New spiritual leader part of shul’s healing
Members faced challenges alone after rabbi’s death
Even before the death in March of their founder, Rabbi Sandy Roth, members of Kehilat HaNahar, The Little Shul by the River, “had to do our own healing.”
In the last months of her battle with cancer, “Rabbi Sandy was still with us, but not always with us,” said congregation first vice president Jim Miller. As a result, congregants faced “a multitude of challenges on our own.”
Now the synagogue in New Hope, Pa., has begun “a new era.”
Rabbi Diana Miller (no relation to Jim), recently ordained by the Reconstructionist Rabbinical College in Wyncote, Pa., assumed her formal duties on Aug. 1.
“We are no longer on our own,” said Jim, a New Hope resident who headed the five-member search committee. “We still deeply miss Rabbi Sandy, but now we have a spiritual leader.”
He said that some members thought the unusually large pool of applicants was due to the fact that Roth’s illness attracted attention; others, he said, believed that the word was out that New Hope “was simply a wonderful place to be, and the synagogue enjoys a nice reputation.”
Rabbi Miller certainly thought so. “I’m astounded at the beauty of the land,” she wrote in an e-mail to NJJN. “New Hope is a wonderful place to live and visit…. The building and land of KHN are also beautiful and heimish.”
Even before she visited, she said, “the idea of a little shul on a river was enchanting [and] a sweet idea of Kehilat HaNahar lived in my imagination.”
After her first interview and spending a Shabbat in New Hope, “what really attracted me to KHN was the congregants…. I felt excited by the people and their enthusiasm for and commitment to their community.”
For the congregation, it was her “unique set of qualities and sensibilities that matched up with ours” that distinguished Rabbi Miller, said Jim.
That set includes the concept that the synagogue “be a home not only for members of the congregation but for other people who may not be welcome elsewhere,” said Jim.
Roth, who founded KHN while an RRC student in 1994, said in a phone interview with NJJN just weeks before her death that she was proud to have created an inclusive community where interfaith, interracial, and gay and lesbian families felt welcome.
Rabbi Miller wants to uphold that legacy.
“I believe that KHN is a very unique place, filled with diverse, open-minded Jews and non-Jews for whom being part of a strong Jewish community is paramount. The presence of children of all ages, adults of all stages, as well as a strong welcoming of LGBT and interfaith families helped me to see that this community lives its beliefs,” she wrote.
She said she also feels from the members “a hunger to learn Torah and to serve as agents of social justice as well as to express creativity and generosity.”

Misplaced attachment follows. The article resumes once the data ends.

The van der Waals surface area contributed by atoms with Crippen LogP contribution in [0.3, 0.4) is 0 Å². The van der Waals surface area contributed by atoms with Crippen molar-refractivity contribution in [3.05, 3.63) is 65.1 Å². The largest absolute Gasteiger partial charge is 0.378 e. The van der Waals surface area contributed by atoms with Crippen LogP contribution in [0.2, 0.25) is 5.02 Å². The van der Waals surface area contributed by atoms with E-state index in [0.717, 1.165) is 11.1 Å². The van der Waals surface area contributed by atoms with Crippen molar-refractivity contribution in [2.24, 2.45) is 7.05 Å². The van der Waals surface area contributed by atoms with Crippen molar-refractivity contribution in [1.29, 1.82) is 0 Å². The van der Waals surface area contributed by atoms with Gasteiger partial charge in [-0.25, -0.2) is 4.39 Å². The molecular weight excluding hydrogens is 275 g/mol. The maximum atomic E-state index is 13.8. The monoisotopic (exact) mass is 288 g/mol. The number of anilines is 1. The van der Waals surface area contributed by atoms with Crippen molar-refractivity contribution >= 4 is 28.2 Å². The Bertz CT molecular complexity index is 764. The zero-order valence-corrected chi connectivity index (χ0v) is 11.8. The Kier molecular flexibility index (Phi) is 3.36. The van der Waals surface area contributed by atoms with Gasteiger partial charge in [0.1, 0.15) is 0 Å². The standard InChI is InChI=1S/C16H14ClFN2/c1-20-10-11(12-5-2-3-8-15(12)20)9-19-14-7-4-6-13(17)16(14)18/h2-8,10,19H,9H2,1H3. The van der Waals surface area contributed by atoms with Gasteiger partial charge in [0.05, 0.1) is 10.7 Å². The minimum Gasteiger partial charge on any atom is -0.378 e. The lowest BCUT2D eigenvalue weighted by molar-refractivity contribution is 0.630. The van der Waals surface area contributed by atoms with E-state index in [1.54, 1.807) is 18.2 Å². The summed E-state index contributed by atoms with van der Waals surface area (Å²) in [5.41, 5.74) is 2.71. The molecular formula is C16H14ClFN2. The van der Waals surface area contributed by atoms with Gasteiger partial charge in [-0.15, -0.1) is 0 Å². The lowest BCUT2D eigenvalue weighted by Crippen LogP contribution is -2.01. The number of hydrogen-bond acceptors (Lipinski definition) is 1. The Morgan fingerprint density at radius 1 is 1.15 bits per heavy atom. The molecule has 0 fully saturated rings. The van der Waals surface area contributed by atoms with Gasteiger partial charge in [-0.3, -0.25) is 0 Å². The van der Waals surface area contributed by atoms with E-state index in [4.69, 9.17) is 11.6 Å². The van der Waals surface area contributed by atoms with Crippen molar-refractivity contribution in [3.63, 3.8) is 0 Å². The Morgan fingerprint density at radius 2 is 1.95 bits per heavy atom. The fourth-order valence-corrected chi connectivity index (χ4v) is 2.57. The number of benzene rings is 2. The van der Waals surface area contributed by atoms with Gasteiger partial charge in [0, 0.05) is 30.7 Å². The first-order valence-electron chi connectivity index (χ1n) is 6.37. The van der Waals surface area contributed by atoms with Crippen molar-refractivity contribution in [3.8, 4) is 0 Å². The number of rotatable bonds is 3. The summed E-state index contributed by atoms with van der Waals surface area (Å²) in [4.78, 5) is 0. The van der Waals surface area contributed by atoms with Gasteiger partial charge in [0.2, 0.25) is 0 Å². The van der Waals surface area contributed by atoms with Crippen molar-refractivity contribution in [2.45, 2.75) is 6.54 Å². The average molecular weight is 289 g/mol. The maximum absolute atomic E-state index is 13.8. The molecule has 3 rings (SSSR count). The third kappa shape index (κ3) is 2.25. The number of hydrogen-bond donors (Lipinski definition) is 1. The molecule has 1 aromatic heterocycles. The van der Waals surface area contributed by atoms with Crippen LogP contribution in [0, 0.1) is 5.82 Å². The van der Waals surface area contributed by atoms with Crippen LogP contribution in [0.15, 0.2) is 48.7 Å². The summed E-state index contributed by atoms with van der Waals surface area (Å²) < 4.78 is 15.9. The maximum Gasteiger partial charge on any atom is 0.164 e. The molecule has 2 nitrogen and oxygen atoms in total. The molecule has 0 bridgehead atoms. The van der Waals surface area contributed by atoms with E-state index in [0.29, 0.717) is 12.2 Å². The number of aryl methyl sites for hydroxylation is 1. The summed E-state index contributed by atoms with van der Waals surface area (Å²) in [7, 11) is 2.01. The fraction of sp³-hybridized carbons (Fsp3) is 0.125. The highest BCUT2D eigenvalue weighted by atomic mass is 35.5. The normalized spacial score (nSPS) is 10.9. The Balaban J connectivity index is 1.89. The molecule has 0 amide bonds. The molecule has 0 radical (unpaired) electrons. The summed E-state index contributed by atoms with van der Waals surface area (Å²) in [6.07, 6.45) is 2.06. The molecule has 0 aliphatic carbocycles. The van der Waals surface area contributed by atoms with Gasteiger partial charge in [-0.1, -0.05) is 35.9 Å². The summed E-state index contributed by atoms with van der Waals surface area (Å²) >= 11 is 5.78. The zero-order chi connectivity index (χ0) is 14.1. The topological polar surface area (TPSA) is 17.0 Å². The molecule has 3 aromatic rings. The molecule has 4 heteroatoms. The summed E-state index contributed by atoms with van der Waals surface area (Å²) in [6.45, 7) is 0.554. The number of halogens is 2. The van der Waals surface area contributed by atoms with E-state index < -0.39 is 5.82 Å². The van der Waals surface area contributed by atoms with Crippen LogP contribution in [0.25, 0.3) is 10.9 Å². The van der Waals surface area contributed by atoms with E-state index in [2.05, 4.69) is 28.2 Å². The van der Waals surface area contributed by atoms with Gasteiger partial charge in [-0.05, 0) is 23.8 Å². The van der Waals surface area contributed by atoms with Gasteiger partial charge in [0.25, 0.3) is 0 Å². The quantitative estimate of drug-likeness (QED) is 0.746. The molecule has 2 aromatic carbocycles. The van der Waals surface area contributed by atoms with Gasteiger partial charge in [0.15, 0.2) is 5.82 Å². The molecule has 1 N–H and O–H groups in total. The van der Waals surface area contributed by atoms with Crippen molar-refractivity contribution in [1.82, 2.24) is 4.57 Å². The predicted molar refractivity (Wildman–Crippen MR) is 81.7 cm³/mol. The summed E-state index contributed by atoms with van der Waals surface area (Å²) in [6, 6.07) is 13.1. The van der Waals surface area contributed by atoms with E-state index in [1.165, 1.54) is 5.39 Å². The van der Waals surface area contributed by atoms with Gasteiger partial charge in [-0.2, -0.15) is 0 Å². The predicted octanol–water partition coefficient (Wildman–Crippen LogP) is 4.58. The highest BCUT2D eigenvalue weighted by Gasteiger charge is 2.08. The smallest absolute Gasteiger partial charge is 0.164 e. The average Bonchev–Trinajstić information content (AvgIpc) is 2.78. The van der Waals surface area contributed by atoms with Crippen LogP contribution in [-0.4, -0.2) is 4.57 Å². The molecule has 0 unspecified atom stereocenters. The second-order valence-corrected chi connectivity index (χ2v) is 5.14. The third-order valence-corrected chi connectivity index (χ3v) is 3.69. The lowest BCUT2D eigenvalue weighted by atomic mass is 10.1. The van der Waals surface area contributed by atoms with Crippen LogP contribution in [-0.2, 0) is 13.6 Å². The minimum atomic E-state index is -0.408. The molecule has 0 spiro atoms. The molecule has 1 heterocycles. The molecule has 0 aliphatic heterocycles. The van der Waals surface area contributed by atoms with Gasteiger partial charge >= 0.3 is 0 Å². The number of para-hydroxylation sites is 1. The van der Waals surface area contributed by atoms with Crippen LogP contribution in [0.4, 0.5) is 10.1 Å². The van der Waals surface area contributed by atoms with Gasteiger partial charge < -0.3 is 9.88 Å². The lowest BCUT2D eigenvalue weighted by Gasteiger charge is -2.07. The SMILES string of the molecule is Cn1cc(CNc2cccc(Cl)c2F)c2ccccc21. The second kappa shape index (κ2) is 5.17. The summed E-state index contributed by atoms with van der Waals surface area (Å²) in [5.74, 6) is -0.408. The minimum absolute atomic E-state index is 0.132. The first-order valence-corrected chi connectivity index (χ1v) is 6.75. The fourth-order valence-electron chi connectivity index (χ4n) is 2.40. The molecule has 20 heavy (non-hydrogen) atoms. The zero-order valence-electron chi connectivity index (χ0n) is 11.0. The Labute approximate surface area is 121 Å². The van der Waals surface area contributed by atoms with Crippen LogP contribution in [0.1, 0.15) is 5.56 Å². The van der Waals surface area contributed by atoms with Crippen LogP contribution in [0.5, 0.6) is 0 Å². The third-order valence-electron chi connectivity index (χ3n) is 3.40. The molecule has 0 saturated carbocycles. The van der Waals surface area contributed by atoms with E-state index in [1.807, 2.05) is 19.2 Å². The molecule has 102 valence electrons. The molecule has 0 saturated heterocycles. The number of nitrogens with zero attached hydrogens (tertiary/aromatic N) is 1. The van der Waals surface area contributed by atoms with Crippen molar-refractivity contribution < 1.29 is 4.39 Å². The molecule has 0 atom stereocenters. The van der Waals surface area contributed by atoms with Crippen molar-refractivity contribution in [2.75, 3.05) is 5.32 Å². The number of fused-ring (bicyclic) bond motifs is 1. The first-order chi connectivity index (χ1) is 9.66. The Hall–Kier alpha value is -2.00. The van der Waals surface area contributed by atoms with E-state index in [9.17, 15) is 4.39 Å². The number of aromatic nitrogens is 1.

The committee was also attracted by Rabbi Miller’s experiences outside the rabbinate.
In addition to a master’s degree of Hebrew letters from the RRC, Rabbi Miller earned a bachelor’s degree in women’s studies from Barnard College and a master’s in social work from Hunter College. She has experience in pastoral care, education, interfaith work, and community organizing in Philadelphia, Brooklyn, and Bennington, Vt. She is also certified in yoga instruction.
Rabbi Miller also came to the rabbinate from the “outside.” She grew up in Shaker Heights, Ohio, where she was raised “in an assimilated family.” They belonged to a Reform temple, she said, but she did not have a bat mitzva, learn Hebrew, or practice Shabbat.
After discovering a community of “active Jewish young people,” at Barnard, she joined a Conservative egalitarian shul in Brooklyn.
Her draw to Reconstructionism came from RRC rabbinical students she met when she was studying Hebrew in Jerusalem. Her “eclectic orientation toward Judaism,” she said, “works well within the Reconstructionist movement.”
In considering her plans for Kehilat HaNahar, Rabbi Miller said her focus will be “to help strengthen the Shabbat community. We can build on what already exists and expand our Shabbat practice to include more music and Saturday morning services as well as a lively, participatory kabalat Shabbat.”
She said she also wants to see programs that engage congregants “with the outdoors, the arts, and continued work in interfaith circles” in addition to classes on Jewish learning.
Jim said that in the months since Roth’s death, congregants have “learned so much about ourselves and achieved a greater awareness” of the synagogue’s needs, strengths, and direction. Rabbi Miller, he said, will be a welcome presence going forward. “She has infectious enthusiasm. People want to listen to her and talk to her. She is accessible and incredibly bright, and she has a warmth that is important to us.”